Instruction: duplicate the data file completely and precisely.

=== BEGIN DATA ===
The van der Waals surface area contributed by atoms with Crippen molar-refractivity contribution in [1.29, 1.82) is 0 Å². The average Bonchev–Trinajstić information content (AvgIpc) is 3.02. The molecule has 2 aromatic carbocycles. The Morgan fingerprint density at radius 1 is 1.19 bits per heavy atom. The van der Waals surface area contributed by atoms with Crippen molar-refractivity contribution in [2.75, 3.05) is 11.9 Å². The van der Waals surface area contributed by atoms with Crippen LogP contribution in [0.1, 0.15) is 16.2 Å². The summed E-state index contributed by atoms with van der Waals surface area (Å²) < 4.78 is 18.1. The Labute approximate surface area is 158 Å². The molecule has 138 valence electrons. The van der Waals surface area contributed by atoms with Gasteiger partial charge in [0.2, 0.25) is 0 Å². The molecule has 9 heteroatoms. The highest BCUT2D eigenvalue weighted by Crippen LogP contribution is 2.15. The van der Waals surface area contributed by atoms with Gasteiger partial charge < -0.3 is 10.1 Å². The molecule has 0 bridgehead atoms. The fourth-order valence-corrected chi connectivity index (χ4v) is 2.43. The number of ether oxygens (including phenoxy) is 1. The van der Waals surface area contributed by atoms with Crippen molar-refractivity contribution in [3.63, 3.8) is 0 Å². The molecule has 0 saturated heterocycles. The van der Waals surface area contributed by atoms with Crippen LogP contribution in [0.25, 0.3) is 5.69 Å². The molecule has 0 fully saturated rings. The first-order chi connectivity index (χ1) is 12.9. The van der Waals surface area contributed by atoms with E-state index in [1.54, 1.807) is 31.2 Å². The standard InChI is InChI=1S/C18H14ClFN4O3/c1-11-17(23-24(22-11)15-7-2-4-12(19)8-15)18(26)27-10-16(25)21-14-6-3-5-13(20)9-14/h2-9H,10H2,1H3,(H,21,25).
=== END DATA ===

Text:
The van der Waals surface area contributed by atoms with Crippen molar-refractivity contribution in [1.29, 1.82) is 0 Å². The average Bonchev–Trinajstić information content (AvgIpc) is 3.02. The molecule has 2 aromatic carbocycles. The Morgan fingerprint density at radius 1 is 1.19 bits per heavy atom. The van der Waals surface area contributed by atoms with Crippen molar-refractivity contribution in [2.75, 3.05) is 11.9 Å². The van der Waals surface area contributed by atoms with Crippen LogP contribution in [0.1, 0.15) is 16.2 Å². The summed E-state index contributed by atoms with van der Waals surface area (Å²) < 4.78 is 18.1. The Labute approximate surface area is 158 Å². The molecule has 138 valence electrons. The van der Waals surface area contributed by atoms with Gasteiger partial charge in [0.2, 0.25) is 0 Å². The molecule has 9 heteroatoms. The highest BCUT2D eigenvalue weighted by Crippen LogP contribution is 2.15. The van der Waals surface area contributed by atoms with Gasteiger partial charge < -0.3 is 10.1 Å². The molecule has 0 bridgehead atoms. The fourth-order valence-corrected chi connectivity index (χ4v) is 2.43. The number of ether oxygens (including phenoxy) is 1. The van der Waals surface area contributed by atoms with Crippen molar-refractivity contribution in [3.63, 3.8) is 0 Å². The molecule has 0 saturated heterocycles. The van der Waals surface area contributed by atoms with Crippen LogP contribution in [0.25, 0.3) is 5.69 Å². The molecule has 0 fully saturated rings. The first-order chi connectivity index (χ1) is 12.9. The van der Waals surface area contributed by atoms with E-state index in [1.54, 1.807) is 31.2 Å². The standard InChI is InChI=1S/C18H14ClFN4O3/c1-11-17(23-24(22-11)15-7-2-4-12(19)8-15)18(26)27-10-16(25)21-14-6-3-5-13(20)9-14/h2-9H,10H2,1H3,(H,21,25).